OilIsMastery, just look at Kant's work -- most of it is metaphyscal.

Davisson may have won the 1937 Nobel Prize in physics, but the statement you quote is nonsensical in my opinion.

And more important you constradict yourself.

Quantum physics is highly mathematical, yet you spend most of this comment saying how mathematics is worthless.

OilIsMastery states: "The elements of the physical reality cannot be determined by a priori philosophical considerations, but must be found by an appeal to results of experiments and measurements." -- Einstein, Podolsky, and Rosen, 1935"

I agree, but time is a function of the Universe so must be considered in experiments and measurements were appropriate (not all scientfic determinations involve the function of time).

If you can't explain "absolute time" then doesn't that demonstrate that the phrase is a metaphyscical abstraction that has no meaning other than an empty term of attempted disputation?

OilIsMastery, I'm asking you to explain "absolute time" and if you can't explain it, how do you expect me to explain it?

Sounds like a red herring to me.

OilIsMastery said...

"You read his metaphysics book: Critique of Pure Reason and became infatuated with Kant's reasoning. Okay, I get that."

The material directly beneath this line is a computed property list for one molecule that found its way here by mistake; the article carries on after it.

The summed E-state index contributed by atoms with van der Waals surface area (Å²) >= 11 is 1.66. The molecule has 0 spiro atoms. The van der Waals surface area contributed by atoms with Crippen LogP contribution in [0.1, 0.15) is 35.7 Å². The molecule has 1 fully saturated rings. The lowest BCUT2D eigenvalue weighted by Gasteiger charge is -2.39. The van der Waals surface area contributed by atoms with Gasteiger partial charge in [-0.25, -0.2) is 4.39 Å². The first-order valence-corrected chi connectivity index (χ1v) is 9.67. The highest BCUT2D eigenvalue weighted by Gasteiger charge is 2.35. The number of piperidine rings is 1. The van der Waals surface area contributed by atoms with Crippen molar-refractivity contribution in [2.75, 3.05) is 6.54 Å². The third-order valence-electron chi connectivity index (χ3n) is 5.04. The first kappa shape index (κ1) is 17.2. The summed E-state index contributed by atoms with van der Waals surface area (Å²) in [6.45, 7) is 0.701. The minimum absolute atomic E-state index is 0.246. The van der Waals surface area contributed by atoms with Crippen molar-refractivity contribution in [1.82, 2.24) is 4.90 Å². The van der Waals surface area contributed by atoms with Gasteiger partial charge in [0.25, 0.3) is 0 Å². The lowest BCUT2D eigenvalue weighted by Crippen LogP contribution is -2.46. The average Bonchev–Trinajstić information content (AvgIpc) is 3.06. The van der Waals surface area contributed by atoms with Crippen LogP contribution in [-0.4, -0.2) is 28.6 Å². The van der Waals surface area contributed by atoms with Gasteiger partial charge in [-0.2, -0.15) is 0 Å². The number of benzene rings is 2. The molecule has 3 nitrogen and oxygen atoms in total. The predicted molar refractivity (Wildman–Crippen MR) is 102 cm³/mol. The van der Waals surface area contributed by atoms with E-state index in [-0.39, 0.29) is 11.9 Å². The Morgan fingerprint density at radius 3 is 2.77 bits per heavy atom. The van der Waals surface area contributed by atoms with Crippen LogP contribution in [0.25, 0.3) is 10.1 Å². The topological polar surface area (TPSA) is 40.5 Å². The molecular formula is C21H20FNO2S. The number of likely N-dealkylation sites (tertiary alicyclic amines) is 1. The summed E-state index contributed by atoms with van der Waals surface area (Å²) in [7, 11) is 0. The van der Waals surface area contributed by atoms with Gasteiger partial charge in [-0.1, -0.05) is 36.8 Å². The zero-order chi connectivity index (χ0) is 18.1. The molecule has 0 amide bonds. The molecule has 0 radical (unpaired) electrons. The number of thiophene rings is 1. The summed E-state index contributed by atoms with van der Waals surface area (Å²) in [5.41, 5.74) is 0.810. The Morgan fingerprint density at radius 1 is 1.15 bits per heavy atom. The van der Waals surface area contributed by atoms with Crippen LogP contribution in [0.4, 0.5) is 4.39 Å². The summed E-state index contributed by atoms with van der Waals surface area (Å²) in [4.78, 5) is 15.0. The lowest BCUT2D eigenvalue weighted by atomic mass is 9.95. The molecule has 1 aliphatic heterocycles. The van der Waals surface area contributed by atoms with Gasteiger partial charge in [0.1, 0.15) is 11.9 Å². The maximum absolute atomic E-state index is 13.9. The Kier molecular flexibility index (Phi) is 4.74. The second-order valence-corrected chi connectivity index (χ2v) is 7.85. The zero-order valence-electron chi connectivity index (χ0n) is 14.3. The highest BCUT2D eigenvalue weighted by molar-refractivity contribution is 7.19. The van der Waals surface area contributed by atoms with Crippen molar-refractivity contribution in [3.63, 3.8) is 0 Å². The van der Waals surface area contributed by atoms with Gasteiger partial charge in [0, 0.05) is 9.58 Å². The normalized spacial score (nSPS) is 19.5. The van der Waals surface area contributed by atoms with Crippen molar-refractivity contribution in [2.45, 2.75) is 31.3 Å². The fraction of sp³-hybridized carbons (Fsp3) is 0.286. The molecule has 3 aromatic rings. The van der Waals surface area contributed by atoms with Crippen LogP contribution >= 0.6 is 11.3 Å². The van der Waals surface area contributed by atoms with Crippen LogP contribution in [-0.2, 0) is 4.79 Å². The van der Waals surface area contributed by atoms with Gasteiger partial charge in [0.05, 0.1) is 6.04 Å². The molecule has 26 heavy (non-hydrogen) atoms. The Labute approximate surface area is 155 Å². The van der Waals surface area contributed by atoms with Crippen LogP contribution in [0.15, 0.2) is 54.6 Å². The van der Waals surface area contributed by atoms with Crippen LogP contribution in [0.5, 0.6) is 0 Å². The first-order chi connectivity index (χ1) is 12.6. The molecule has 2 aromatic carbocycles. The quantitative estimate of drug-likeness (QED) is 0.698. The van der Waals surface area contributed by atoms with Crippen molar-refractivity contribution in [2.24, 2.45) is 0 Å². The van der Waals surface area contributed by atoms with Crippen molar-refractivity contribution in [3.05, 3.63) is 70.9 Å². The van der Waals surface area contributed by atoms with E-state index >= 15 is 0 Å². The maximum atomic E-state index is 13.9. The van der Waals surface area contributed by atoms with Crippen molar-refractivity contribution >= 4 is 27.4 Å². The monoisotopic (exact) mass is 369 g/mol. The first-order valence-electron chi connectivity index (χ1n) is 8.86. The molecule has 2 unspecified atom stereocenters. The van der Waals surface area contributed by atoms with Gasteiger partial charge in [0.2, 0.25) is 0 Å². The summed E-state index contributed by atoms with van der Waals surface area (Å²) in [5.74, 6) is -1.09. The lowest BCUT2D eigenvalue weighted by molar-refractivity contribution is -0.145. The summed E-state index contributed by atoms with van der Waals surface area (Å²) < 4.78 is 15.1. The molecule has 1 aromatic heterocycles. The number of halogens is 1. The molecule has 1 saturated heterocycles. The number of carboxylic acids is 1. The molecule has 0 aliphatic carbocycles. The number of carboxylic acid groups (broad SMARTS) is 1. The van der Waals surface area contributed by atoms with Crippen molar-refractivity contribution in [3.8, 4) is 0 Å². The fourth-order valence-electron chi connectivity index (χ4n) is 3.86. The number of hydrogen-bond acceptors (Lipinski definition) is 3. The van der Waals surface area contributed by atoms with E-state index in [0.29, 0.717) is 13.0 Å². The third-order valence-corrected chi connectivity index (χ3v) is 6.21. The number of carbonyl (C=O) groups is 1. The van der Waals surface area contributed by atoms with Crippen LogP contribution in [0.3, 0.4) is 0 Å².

No. You don't get it. if you got it you would be agreeing with me. What Kant discovered is that time is not "absolute, true, and mathematical" as claimed by Newton because the day is lengthening as the rotation of the Earth is retarded. That is what lead him to write his Critique of Pure Reason. Because mathematics (Newton) was wrong about time being "absolute, true, and mathematical."

OilIsMastery said...

"Kant was an idealist."

There is no possible way you can read the Critique of Pure Reason and believe that.

The whole point of the book is transcendental idealism (space, time, and numbers) IN ACCORDANCE WITH material realism. NOT idealism.

The idealism that should be rejected is what is known as mathematical time (Newton). It cannot be measured in physical actuality because it doesn't exist in physical actuality.